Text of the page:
Pendleton Whiskey Baby Backs came to mind when I checked out the Pendleton Barbeque Sauce at Amazon.com. I took a leap of faith and invested in a bottle of Pendleton BBQ Sauce to let our fans and readers know how we rated the taste and flavor.
Memorial Day was approaching, so this would be an excellent time to try the sauce.
As I waited for the charcoal to heat up, I pulled the baby back ribs from the refrigerator so they could come to room temperature. I retrieved the required pork rub and apple cider vinegar from the pantry and pulled out my trusty rib rack.
Thoroughly washing and cleaning the ribs. I also removed the membrane from the ribs underside. I pierced the underside (where the membrane was removed) with a fork to allow the apple cider and rub to penetrate.
Next, approximately two tablespoons of apple cider vinegar was applied to the underside of each slab of ribs. Flip the ribs over, spread two tablespoons to the meaty side, and massaged in the apple cider vinegar.
I also used the rub to each slab of ribs to the desired amount (light rub to a rub crust).
I lightly covered the slab of ribs with cling wrap and then checked on the grill’s heat level. Since I use a charcoal grill without a thermometer, I gauge the heat using the hand test approximately 5 inches from the grill top.
I should be able to hold my hands over the heat for 5 to 7 seconds, which should be around 350 – 450 degrees; however, if I can have my hand there for 8 to 10 seconds, the coal temperature should be about 250 – 350 degrees.
I could hold my hand there for about 7 seconds, a medium heat for my grill.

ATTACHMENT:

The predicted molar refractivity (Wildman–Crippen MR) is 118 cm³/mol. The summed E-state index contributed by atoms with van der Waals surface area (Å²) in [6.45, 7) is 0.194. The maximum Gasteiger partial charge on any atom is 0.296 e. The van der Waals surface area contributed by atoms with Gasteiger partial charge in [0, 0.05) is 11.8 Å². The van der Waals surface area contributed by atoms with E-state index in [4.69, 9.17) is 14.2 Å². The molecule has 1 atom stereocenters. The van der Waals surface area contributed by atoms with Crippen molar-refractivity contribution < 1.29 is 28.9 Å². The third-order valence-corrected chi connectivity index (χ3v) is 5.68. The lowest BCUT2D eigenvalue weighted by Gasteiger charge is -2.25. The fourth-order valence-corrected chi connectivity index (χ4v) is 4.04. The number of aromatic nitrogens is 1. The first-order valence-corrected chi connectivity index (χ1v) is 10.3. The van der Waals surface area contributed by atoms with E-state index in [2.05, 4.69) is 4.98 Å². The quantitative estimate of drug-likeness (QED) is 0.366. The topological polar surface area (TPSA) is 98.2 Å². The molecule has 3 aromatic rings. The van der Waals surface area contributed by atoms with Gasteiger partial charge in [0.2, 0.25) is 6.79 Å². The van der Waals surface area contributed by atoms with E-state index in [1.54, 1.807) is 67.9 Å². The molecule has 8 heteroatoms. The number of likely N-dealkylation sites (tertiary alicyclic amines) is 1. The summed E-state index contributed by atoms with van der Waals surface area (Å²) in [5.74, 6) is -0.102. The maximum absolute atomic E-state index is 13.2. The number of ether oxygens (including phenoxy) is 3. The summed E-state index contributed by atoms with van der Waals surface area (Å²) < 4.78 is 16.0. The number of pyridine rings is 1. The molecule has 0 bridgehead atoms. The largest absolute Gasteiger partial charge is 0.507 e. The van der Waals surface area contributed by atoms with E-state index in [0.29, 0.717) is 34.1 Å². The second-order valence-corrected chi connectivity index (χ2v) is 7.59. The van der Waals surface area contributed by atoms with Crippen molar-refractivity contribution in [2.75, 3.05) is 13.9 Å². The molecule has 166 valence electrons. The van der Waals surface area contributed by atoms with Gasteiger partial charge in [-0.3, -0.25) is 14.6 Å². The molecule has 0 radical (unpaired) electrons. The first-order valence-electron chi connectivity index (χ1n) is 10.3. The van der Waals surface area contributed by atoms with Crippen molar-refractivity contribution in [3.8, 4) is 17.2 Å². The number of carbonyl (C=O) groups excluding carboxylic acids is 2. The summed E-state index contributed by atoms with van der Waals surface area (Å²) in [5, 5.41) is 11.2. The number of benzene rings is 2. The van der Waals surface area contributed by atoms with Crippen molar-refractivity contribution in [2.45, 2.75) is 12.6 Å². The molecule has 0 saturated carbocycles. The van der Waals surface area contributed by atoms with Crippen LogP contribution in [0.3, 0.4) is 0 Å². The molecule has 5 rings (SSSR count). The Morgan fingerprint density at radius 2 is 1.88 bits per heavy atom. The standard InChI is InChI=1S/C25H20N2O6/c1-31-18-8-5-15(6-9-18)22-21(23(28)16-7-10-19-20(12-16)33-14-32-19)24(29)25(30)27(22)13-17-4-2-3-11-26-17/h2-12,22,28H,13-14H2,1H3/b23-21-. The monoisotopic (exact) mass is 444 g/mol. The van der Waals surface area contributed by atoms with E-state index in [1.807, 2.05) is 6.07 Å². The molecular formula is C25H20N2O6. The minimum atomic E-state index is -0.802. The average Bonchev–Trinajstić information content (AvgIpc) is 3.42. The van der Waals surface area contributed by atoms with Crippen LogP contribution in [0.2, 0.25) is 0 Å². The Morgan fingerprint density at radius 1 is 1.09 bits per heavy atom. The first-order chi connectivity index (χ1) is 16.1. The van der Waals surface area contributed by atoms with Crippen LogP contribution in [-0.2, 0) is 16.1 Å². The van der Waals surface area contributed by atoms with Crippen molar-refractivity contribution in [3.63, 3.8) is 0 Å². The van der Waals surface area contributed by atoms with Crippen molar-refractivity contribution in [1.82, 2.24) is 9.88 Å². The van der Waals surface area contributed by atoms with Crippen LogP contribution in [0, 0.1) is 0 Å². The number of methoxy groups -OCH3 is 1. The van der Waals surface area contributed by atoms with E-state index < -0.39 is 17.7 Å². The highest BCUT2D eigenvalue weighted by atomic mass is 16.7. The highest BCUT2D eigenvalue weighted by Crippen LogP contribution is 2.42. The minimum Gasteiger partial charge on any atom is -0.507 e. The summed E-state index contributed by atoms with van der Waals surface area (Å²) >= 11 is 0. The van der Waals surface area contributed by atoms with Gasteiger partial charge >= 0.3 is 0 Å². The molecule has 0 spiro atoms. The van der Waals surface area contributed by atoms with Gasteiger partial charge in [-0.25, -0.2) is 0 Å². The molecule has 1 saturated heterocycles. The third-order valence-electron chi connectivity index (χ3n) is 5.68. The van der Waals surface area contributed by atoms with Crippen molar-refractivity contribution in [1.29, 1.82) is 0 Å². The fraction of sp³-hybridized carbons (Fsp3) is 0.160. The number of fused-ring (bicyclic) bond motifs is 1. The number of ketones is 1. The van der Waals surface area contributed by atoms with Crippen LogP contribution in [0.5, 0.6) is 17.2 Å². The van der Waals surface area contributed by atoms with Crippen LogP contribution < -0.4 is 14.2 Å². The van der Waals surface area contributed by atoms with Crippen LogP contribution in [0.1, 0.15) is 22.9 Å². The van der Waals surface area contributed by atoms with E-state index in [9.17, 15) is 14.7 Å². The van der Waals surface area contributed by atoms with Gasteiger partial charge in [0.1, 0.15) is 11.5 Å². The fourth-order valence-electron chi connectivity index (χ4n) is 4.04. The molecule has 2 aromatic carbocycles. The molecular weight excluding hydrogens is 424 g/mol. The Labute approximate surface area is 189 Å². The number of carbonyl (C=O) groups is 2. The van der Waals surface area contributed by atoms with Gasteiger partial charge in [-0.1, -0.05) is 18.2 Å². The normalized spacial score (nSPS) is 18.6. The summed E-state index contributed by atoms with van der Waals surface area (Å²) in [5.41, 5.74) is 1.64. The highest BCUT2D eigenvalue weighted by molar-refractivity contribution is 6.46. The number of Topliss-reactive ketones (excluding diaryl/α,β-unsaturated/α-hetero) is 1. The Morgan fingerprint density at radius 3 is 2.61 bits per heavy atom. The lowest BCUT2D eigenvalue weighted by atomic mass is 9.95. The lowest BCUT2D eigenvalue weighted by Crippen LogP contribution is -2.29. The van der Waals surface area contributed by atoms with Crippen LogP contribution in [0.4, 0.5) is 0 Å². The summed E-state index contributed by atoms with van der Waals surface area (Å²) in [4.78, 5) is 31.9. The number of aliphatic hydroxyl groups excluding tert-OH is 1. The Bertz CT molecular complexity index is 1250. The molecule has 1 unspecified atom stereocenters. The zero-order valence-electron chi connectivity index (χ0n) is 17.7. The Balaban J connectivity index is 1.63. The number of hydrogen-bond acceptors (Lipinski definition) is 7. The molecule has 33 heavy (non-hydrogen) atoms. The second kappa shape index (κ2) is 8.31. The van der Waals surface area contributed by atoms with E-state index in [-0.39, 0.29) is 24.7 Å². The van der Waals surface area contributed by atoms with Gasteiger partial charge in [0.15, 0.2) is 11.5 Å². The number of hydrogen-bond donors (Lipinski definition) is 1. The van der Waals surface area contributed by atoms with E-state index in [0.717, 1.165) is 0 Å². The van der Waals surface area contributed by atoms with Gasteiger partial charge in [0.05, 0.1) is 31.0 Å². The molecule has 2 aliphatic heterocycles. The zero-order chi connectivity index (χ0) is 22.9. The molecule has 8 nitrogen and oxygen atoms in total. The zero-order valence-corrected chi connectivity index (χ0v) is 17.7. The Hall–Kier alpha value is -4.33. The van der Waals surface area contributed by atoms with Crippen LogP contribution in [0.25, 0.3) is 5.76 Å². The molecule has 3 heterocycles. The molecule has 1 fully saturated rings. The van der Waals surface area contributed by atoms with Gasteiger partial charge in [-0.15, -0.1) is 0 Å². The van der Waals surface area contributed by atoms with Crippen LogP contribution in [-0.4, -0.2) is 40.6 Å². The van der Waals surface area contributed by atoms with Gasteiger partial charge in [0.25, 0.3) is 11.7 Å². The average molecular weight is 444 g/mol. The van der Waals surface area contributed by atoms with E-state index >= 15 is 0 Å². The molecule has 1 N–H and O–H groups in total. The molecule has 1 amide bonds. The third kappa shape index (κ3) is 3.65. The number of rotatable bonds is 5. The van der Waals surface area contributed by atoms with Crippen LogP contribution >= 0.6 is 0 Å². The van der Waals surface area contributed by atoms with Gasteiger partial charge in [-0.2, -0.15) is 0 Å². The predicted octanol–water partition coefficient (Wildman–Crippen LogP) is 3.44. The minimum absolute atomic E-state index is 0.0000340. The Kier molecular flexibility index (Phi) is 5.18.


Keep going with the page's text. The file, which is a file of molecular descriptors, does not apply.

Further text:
Due to the thickness of the baby’s back ribs, I was looking for a slow cooking time of 2 to 3 hours at medium heat. I positioned the ribs in the rib rack
and placed the rack on the grill.
I decided on a direct heat for the ribs and closed the lid. Remember that the cooking time can lengthen if you add more charcoal every 20-30 minutes. Whenever I had to add more charcoal, I flipped the ribs over and basted them with the Pendleton Barbeque Sauce.
Even when you see the meat pulling away and exposing rib bones, you are still possibly a long way from your ribs being done. I have encountered different methods (the bend, twist, popup, peek-a-boo, taste, or toothpick test) for rib doneness.
I prefer the bend test, so I know I need more cooking time if the slab only bends slightly. If the slab is close to breaking toward the center, you should have a fully cooked slab of ribs.
My slabs had a slight bend, and I thought about cooking longer on the grill until I looked at my guest’s faces and saw a look of crazed hunger. For my safety, I finished the ribs off in my oven for an extra 10-15 minutes.
The ribs tasted great with a smoky mesquite flavor, and the sauce was initially tangy and sweet.
The Pendleton Barbeque Sauce reminded me of Bull’s-Eye Sweet and Tangy or Sweet Baby Ray’s Barbecue Sauce. The Pendleton Canadian Whiskey is smooth and light with a tangy flavor on the palate.
It is a light-sipping whiskey that is not overpowering. Since the sauce tasted sweet, I added cask-strength bourbon to reduce the sauce’s sweetness. The bourbon tamed the sweetness and made the sauce even more palatable.